They arrive in trucks and cars, by donkey and on foot. Some children have even been carried in wheelbarrows. There is little in the way of food, just a handful of latrines and hardly any shelter – but still they come.
In three short weeks this 10-mile stretch of road – a pot-holed, cactus-lined, dirt track that leads west out of Mogadishu – has become home to the world’s largest concentration of displaced people. Almost 200,000 people who have fled the violence in Mogadishu now live in 70 makeshift camps that have sprung up along the side of the road, many of them little more than shelters fashioned from twigs, rusting corrugated iron and plastic.
Traders riot over presidential ban
DAKAR Police used teargas and arrested 15 protesters after hundreds of street hawkers rioted in the Senegalese capital over a government drive to clear the streets of informal traders. They used old tyres, plastic rubbish containers and wooden stalls to light fires in the Plateau business district in central Dakar. Traffic around the giant Sandaga market was gridlocked and several cars were damaged in the protests.
President Wade said that street vending had cost the country £90 million because traffic jams were putting off investors. Dakar is to host the Organisation of the Islamic Conference summit in March. (AFP)
China’s travel hell weeks
BEIJING — Jiang Xingjun hates holidays here.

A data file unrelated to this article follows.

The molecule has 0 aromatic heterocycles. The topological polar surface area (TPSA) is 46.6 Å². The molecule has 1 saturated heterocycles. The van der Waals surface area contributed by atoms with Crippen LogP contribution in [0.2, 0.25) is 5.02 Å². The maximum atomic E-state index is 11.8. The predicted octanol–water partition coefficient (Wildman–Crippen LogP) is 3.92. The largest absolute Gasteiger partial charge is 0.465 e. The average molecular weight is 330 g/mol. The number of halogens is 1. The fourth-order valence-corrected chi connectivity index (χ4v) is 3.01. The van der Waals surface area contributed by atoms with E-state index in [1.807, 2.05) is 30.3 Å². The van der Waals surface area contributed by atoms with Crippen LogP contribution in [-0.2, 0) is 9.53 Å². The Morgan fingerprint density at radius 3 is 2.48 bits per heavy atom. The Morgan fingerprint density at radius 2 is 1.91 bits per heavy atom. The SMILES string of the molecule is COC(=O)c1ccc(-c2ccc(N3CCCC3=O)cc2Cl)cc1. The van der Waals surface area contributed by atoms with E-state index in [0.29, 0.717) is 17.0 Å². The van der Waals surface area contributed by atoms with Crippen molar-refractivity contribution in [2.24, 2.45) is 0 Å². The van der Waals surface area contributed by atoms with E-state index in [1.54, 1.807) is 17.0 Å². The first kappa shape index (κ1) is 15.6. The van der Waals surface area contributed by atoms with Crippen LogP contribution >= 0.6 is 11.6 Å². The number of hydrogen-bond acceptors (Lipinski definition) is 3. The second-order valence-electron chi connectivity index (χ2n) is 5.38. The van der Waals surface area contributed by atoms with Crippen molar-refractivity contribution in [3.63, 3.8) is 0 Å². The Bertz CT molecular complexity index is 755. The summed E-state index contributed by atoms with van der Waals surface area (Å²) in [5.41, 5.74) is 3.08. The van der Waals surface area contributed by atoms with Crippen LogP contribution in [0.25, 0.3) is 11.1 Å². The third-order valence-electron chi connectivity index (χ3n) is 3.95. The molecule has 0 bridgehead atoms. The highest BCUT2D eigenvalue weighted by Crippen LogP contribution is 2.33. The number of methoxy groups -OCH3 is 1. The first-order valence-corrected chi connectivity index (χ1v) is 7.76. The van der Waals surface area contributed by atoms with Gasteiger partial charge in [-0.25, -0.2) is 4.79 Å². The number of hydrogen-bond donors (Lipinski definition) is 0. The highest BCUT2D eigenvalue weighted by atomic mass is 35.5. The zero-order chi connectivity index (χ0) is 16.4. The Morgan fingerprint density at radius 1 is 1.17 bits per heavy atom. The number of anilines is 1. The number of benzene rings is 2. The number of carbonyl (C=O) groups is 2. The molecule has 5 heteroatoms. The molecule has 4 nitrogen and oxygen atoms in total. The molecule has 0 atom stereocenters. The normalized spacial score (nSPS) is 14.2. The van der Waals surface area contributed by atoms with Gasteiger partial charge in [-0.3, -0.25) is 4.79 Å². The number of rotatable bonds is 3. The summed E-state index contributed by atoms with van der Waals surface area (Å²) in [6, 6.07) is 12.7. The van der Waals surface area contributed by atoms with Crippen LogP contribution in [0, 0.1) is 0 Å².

Rather than providing respite or relaxation, China’s three national vacation weeks — one observed in winter, one in spring and one in fall — are often more like hell on wheels, with jam-packed planes, trains and automobiles gone berserk, he says.
On cue, hundreds of millions of workers embark on mass pilgrimages to hometowns often located thousands of miles away. In the world’s most populous nation, these so-called golden weeks are like Thanksgiving, Christmas, New Year’s and the Fourth of July all rolled into one.
That means travel is a struggle for many Chinese vacationers. Plane tickets are precious, with two or three people vying for one seat. Highways are gridlocked. Trains are so crowded that bathrooms become seating compartments, forcing some
By Blaine Harden
Washington Post Foreign Service
Thursday, November 22, 2007; Page A33
TOKYO, Nov. 21 — The Japanese whaling fleet is sailing south this week to kill about 950 whales in Antarctic waters, despite appeals from the United States, the European Union, Australia and New Zealand to call off the hunt.
What has particularly alarmed anti-whaling countries and environmental groups is Japan’s plan, in the name of “research,” to kill as many as 50 humpback whales.